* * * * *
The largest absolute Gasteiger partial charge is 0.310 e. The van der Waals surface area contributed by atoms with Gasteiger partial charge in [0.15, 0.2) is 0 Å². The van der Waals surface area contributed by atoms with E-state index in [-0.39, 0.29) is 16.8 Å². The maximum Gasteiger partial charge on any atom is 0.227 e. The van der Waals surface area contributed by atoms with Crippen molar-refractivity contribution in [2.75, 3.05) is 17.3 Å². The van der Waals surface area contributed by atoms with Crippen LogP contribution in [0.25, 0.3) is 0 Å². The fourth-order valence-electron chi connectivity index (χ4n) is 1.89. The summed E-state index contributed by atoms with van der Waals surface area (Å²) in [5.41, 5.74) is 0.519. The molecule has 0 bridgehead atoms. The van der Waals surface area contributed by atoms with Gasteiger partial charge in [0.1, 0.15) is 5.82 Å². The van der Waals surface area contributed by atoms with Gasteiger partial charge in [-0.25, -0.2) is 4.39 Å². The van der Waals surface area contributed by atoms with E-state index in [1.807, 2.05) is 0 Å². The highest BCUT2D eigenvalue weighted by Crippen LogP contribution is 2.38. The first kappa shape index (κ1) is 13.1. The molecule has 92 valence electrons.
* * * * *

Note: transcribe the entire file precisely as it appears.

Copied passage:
The largest absolute Gasteiger partial charge is 0.310 e. The van der Waals surface area contributed by atoms with Gasteiger partial charge in [0.15, 0.2) is 0 Å². The van der Waals surface area contributed by atoms with E-state index in [-0.39, 0.29) is 16.8 Å². The maximum Gasteiger partial charge on any atom is 0.227 e. The van der Waals surface area contributed by atoms with Crippen molar-refractivity contribution in [2.75, 3.05) is 17.3 Å². The van der Waals surface area contributed by atoms with Crippen LogP contribution in [0.25, 0.3) is 0 Å². The fourth-order valence-electron chi connectivity index (χ4n) is 1.89. The summed E-state index contributed by atoms with van der Waals surface area (Å²) in [5.41, 5.74) is 0.519. The molecule has 0 bridgehead atoms. The van der Waals surface area contributed by atoms with Gasteiger partial charge in [0.1, 0.15) is 5.82 Å². The van der Waals surface area contributed by atoms with Gasteiger partial charge in [-0.25, -0.2) is 4.39 Å². The van der Waals surface area contributed by atoms with E-state index in [1.807, 2.05) is 0 Å². The highest BCUT2D eigenvalue weighted by Crippen LogP contribution is 2.38. The first kappa shape index (κ1) is 13.1. The molecule has 92 valence electrons.